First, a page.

from Wiktionary, Creative Commons Attribution/Share-Alike License
- n. One who hears; a devout listener.
from the GNU version of the Collaborative International Dictionary of English
- n. One who hears; an auditor.
from The Century Dictionary and Cyclopedia
- n. One who hears; one who listens to what is orally delivered by another; an auditor; one of an audience.
from WordNet 3.0 Copyright 2006 by Princeton University. All rights reserved.
- n. someone who listens attentively
Sorry, no etymologies found.
Either the hearer is appalled at the idea (and voices some of the remarks about land-grabbing, crime, etc., etc.) or the hearer is really excited with us about it.
The hearer is responding from his point of view (location).
The mental upheaval or commotion (saŋvega) produced in the hearer is occasioned, not so much by a 'sense of sin,' as by the flash of insight into universal impermanence in all things human and divine, and by the prospect of being reborn, world without end, in the infinite chain of life, ever renewing itself in the resultants of its own acts.
The effect of words upon the hearer is a mnemic phenomena, since it depends upon the past experience which gave him understanding of the words.
These characteristics may each be considered separately, that is, the hearer may voluntarily pay close attention to any special aspect of the vocal tone.
The discourse finished with a peroration full of high sounding words in honour of shrew-mice, among whom his hearer was the most illustrious and best beneath the sun; and this oration considerably bewildered the keeper of the granary.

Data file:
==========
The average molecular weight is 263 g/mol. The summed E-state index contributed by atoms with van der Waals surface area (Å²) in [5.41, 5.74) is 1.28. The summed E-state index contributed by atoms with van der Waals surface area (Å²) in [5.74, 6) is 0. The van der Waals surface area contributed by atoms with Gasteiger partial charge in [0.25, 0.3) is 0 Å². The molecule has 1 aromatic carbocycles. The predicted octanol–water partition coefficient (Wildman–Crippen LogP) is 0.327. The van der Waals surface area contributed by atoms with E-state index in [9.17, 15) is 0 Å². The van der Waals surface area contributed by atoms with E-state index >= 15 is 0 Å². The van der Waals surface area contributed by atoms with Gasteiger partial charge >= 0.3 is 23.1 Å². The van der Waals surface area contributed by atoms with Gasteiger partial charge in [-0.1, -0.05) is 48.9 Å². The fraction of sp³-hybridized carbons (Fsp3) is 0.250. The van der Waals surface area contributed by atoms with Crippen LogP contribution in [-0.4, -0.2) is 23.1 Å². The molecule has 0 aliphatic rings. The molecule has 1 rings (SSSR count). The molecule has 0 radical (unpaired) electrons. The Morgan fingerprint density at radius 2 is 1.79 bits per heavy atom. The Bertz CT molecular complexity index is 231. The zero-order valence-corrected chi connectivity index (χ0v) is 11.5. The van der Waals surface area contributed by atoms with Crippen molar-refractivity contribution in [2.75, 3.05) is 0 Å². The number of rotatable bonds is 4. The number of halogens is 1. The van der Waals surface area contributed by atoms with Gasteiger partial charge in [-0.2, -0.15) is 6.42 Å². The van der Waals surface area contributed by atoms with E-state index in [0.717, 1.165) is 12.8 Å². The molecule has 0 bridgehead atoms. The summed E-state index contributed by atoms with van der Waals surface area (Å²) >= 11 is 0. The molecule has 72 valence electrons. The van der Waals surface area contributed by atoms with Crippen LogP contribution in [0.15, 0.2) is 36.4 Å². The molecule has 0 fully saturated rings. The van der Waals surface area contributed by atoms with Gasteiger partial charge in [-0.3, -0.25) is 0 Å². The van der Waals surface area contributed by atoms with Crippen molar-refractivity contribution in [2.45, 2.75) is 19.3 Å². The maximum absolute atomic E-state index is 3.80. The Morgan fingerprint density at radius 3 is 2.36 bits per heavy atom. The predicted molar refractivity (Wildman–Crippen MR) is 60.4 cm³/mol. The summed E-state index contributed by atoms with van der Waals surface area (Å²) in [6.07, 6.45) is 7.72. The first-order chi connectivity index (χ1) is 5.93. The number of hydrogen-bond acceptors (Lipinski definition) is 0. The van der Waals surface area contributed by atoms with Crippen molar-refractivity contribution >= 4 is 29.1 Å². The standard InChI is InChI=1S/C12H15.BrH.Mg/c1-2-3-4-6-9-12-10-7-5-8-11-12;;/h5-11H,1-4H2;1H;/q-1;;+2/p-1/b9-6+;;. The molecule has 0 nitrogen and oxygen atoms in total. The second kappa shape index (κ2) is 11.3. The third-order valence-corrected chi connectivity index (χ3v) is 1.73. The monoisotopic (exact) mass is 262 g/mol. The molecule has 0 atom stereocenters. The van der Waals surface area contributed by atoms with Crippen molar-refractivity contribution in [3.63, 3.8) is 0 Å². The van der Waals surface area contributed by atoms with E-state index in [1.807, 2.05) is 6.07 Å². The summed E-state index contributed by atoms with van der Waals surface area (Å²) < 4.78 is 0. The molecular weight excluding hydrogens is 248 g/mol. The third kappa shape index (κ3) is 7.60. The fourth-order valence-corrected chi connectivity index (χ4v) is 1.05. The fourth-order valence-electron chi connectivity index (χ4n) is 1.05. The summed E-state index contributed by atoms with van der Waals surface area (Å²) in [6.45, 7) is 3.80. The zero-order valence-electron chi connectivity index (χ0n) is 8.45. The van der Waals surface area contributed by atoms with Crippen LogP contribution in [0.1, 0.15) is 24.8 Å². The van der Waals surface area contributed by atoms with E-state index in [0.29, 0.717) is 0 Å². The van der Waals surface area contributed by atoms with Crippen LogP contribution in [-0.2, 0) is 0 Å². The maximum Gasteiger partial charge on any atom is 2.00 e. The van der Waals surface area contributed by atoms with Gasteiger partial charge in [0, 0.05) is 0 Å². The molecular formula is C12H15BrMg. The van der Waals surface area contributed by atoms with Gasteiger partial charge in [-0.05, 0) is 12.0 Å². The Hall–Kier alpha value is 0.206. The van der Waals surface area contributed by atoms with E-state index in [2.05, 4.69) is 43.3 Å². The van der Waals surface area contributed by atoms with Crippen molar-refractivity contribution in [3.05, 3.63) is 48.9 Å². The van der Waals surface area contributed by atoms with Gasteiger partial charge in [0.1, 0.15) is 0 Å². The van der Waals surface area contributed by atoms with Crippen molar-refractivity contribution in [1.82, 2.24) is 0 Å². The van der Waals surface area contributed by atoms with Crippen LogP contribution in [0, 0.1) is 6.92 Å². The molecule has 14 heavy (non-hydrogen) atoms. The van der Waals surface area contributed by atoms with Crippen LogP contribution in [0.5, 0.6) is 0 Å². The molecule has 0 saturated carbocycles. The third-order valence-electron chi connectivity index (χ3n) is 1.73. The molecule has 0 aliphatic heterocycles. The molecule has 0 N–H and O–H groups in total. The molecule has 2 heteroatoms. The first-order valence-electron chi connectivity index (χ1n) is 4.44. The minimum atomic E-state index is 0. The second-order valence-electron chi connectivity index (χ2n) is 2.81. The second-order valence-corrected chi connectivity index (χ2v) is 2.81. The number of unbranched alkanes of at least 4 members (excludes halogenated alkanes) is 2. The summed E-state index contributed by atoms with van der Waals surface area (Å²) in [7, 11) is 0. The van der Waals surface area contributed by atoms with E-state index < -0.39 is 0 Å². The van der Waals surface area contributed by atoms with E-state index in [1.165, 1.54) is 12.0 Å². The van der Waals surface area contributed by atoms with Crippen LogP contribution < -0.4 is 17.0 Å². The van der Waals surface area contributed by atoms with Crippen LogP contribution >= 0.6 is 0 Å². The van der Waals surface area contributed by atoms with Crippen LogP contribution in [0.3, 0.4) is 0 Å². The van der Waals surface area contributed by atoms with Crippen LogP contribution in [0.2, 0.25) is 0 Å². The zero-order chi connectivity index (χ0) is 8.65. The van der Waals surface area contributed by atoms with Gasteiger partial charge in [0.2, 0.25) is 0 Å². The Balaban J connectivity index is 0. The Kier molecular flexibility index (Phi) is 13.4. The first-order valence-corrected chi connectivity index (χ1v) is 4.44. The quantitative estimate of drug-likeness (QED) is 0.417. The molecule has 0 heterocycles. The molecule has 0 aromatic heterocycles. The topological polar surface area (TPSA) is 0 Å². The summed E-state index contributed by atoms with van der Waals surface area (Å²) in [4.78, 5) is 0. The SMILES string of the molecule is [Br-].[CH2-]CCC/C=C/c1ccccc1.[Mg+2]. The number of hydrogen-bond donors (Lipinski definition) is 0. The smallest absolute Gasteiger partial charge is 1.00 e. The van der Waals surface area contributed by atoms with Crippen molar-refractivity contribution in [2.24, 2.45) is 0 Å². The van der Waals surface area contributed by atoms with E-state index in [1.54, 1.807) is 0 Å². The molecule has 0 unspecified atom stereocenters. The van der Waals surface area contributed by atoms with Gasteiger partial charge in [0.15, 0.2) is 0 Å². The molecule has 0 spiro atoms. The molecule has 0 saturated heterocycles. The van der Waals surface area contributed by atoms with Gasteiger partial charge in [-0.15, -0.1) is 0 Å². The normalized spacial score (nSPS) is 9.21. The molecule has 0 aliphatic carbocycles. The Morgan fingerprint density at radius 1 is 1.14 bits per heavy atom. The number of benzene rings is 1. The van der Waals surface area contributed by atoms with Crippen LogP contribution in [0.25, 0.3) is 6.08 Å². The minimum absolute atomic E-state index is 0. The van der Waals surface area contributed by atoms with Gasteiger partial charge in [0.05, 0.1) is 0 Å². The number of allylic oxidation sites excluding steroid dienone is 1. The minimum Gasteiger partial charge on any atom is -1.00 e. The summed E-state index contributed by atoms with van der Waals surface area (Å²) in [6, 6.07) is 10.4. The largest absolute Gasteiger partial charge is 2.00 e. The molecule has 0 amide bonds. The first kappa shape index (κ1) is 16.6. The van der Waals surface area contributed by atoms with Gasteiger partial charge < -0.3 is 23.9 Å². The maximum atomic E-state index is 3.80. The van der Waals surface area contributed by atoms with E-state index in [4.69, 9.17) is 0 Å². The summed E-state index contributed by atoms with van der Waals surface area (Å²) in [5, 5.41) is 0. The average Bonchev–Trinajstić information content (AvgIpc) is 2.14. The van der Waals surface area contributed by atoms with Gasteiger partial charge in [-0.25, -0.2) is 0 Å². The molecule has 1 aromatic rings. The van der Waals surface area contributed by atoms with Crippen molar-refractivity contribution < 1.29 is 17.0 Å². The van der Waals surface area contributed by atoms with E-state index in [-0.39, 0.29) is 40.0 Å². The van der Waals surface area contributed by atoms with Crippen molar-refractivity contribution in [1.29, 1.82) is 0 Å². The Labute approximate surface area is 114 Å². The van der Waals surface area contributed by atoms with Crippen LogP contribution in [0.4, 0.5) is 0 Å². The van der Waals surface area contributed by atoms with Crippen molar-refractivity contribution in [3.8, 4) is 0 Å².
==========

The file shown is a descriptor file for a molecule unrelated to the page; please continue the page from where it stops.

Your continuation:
But, moreover, you shall tell them, that if they suffer themselves to be surprised by them, they are to expect the worst that can happen to them; and by this you shall gain their attention; for a man never fails of attentive audience, when the interest of the hearer is the subject of the discourse.
In every large room the great average distance of the speaker from the hearer is a cause of difficulty of hearing and speaking which cannot be removed; but the effect of this cause bears no proportion to that indistinctness which arises from the innumer - able echoes that are reverberated from the walls and arched ceiling of such a room as the Hall of Representatives.
There is not a page of Scripture that, directly or indirectly, does not call the hearer to consider his eternal standing before an eternal God.
a University Sermon ought to be just so far as it is distinct from other sermons; for, if all preaching is directed towards a hearer, such as is the hearer will be the preaching, and, as a University auditory differs from other auditories, so will a sermon addressed to it differ from other sermons.